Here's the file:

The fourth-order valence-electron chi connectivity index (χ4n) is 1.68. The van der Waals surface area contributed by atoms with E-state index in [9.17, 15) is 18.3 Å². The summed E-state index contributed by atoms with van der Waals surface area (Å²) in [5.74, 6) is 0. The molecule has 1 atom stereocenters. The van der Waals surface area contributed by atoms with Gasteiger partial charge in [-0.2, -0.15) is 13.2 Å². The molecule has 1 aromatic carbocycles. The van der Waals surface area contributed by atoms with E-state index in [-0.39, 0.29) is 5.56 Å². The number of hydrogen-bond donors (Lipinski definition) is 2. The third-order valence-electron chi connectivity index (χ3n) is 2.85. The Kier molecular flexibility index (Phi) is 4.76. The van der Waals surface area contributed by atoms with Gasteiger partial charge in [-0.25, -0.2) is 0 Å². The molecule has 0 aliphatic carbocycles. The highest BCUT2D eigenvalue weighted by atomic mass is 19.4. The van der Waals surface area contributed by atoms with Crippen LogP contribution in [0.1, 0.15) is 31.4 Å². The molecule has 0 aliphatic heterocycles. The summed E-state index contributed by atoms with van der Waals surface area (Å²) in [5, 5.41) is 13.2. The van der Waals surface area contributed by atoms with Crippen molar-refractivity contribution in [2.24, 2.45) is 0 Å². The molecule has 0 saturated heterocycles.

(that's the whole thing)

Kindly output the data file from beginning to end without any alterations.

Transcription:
The fourth-order valence-electron chi connectivity index (χ4n) is 1.68. The van der Waals surface area contributed by atoms with E-state index in [9.17, 15) is 18.3 Å². The summed E-state index contributed by atoms with van der Waals surface area (Å²) in [5.74, 6) is 0. The molecule has 1 atom stereocenters. The van der Waals surface area contributed by atoms with Gasteiger partial charge in [-0.2, -0.15) is 13.2 Å². The molecule has 1 aromatic carbocycles. The van der Waals surface area contributed by atoms with E-state index in [-0.39, 0.29) is 5.56 Å². The number of hydrogen-bond donors (Lipinski definition) is 2. The third-order valence-electron chi connectivity index (χ3n) is 2.85. The Kier molecular flexibility index (Phi) is 4.76. The van der Waals surface area contributed by atoms with Gasteiger partial charge in [-0.25, -0.2) is 0 Å². The molecule has 0 aliphatic carbocycles. The highest BCUT2D eigenvalue weighted by atomic mass is 19.4. The van der Waals surface area contributed by atoms with Crippen LogP contribution in [0.1, 0.15) is 31.4 Å². The molecule has 0 aliphatic heterocycles. The summed E-state index contributed by atoms with van der Waals surface area (Å²) in [5, 5.41) is 13.2. The van der Waals surface area contributed by atoms with Crippen molar-refractivity contribution in [2.24, 2.45) is 0 Å². The molecule has 0 saturated heterocycles.